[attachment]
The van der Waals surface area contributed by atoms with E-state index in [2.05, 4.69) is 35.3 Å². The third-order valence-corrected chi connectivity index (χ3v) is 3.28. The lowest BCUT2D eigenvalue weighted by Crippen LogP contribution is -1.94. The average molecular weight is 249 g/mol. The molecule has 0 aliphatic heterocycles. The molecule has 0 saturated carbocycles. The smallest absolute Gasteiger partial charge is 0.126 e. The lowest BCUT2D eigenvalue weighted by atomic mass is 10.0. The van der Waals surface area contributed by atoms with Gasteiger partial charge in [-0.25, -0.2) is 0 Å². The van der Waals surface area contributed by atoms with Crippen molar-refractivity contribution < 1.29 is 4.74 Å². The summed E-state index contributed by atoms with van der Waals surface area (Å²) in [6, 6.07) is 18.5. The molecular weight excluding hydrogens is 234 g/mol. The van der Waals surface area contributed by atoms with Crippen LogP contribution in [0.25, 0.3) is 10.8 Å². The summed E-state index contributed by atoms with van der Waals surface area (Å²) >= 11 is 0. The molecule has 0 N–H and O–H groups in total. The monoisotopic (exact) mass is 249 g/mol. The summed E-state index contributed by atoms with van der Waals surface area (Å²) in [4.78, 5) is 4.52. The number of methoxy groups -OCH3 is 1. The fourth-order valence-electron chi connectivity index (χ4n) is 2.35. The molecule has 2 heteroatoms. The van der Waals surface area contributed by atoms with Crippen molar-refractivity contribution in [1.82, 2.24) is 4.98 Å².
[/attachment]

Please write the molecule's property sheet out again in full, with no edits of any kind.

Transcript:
The van der Waals surface area contributed by atoms with E-state index in [2.05, 4.69) is 35.3 Å². The third-order valence-corrected chi connectivity index (χ3v) is 3.28. The lowest BCUT2D eigenvalue weighted by Crippen LogP contribution is -1.94. The average molecular weight is 249 g/mol. The molecule has 0 aliphatic heterocycles. The molecule has 0 saturated carbocycles. The smallest absolute Gasteiger partial charge is 0.126 e. The lowest BCUT2D eigenvalue weighted by atomic mass is 10.0. The van der Waals surface area contributed by atoms with Gasteiger partial charge in [-0.25, -0.2) is 0 Å². The van der Waals surface area contributed by atoms with Crippen molar-refractivity contribution < 1.29 is 4.74 Å². The summed E-state index contributed by atoms with van der Waals surface area (Å²) in [6, 6.07) is 18.5. The molecular weight excluding hydrogens is 234 g/mol. The van der Waals surface area contributed by atoms with Crippen LogP contribution in [0.25, 0.3) is 10.8 Å². The summed E-state index contributed by atoms with van der Waals surface area (Å²) >= 11 is 0. The molecule has 0 N–H and O–H groups in total. The monoisotopic (exact) mass is 249 g/mol. The summed E-state index contributed by atoms with van der Waals surface area (Å²) in [4.78, 5) is 4.52. The number of methoxy groups -OCH3 is 1. The fourth-order valence-electron chi connectivity index (χ4n) is 2.35. The molecule has 2 heteroatoms. The van der Waals surface area contributed by atoms with Crippen molar-refractivity contribution in [1.82, 2.24) is 4.98 Å².